Original article was published on Artificial Intelligence on Medium
Image Compression with GANs
Overview of the paper “High-Fidelity Generative Image Compression” by Mentzer et. al.
Image compression is a very essential part of gaming experience with multiple applications related to storage and transmission of data. It is the key to making cloud game streaming possible by reducing the bandwidth requirements so that we can get framerates comparable to that of playing the game locally on our own computer. Image compression is also critical for game developers for packaging their games with high resolution textures so that the distribution version of the game has manageable disk space requirements for the end-users.
Hand-crafted algorithms for image compression have limited potential for compression because they lack any real understanding of the content they are compressing. This is where deep neural networks come in and promise to achieve much higher compression rates thanks to their ability to learn about images.
HiFiC: High-Fidelity Compression
This brings me to our paper in focus for today’s episode. It is titled “High-Fidelity Genrative Image Compression” and it provides a Generative Adversarial Network (GAN) based compression method that is quite simply mindblowing.
As you can see, JPEG compression shown on the right here is quite lossy compared to this paper’s method on the left when both are using about 75 kilobytes of space to encode this image. If you want comparable quality to this compression method, you’ll need at least 4 times as many bits per pixel. In fact, this method’s compressed images are quite difficult to tell apart even from the original full RGB images.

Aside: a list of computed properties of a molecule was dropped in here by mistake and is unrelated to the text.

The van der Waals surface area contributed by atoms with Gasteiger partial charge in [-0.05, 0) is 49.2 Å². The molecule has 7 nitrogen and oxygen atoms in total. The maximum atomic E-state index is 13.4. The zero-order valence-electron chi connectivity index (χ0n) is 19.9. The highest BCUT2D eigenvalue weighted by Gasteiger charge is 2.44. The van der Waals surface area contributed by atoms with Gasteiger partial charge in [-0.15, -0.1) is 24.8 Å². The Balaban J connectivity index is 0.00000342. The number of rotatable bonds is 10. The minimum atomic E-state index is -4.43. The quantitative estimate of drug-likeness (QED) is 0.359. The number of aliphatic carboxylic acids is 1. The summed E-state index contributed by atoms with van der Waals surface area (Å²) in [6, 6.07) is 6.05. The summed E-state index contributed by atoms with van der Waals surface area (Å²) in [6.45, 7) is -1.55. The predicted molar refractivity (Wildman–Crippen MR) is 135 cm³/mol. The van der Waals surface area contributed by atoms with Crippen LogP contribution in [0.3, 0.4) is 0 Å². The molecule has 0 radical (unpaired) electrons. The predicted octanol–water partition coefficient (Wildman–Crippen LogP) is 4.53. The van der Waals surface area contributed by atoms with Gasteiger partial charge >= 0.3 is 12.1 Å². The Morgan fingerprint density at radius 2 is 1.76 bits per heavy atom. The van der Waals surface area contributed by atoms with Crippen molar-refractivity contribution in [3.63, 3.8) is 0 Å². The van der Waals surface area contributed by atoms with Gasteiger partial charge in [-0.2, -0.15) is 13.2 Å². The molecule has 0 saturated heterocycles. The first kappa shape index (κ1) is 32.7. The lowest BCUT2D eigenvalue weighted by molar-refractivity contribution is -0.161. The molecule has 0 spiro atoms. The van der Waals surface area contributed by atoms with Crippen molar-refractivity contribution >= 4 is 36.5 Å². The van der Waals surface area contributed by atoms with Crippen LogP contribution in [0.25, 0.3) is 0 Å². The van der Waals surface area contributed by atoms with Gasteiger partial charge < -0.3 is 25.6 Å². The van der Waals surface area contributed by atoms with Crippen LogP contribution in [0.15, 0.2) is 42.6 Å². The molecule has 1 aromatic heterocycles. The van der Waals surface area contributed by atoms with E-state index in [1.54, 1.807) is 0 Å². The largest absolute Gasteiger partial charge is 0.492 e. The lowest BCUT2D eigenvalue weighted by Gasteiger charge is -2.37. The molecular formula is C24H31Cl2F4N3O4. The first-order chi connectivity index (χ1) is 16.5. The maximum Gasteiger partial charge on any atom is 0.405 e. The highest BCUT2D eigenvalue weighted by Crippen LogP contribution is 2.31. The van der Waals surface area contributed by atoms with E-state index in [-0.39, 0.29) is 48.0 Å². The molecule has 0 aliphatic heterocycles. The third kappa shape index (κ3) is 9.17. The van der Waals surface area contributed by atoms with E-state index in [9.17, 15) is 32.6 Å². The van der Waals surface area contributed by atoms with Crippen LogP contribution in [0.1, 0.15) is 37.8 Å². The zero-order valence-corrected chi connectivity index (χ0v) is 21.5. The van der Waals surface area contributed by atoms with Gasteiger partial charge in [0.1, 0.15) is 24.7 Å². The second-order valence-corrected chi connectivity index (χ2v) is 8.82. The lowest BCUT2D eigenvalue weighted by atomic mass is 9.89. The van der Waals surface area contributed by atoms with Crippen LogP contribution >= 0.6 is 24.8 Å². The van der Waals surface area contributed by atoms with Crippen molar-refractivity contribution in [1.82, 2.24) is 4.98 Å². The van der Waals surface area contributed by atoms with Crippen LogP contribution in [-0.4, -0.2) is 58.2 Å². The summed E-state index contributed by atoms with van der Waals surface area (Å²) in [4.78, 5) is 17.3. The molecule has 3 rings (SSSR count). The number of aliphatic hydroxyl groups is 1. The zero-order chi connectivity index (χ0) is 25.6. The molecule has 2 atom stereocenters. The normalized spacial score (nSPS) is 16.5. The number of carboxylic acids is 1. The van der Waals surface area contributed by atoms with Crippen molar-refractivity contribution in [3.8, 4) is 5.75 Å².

You can play with more such examples at the author’s project page. The difference observed on other images is also quite simply enormous and this level of compression is unprecedented. Truly remarkable what we can achieve with Deep Learning!
Scope of Future Work
Now, it is important to note that this work only focuses on compressing images, but I think it can be easily extended to apply to videos as well. One possible extension of this work would be to tweak the GAN network architecture to also process optical flow information between the consecutive frames.
This would make it more suitable for compressing videos which would be ideal for game streaming. I’m excited to see what the future holds with this research work and if it can give a new life to struggling streaming platforms like Google Stadia.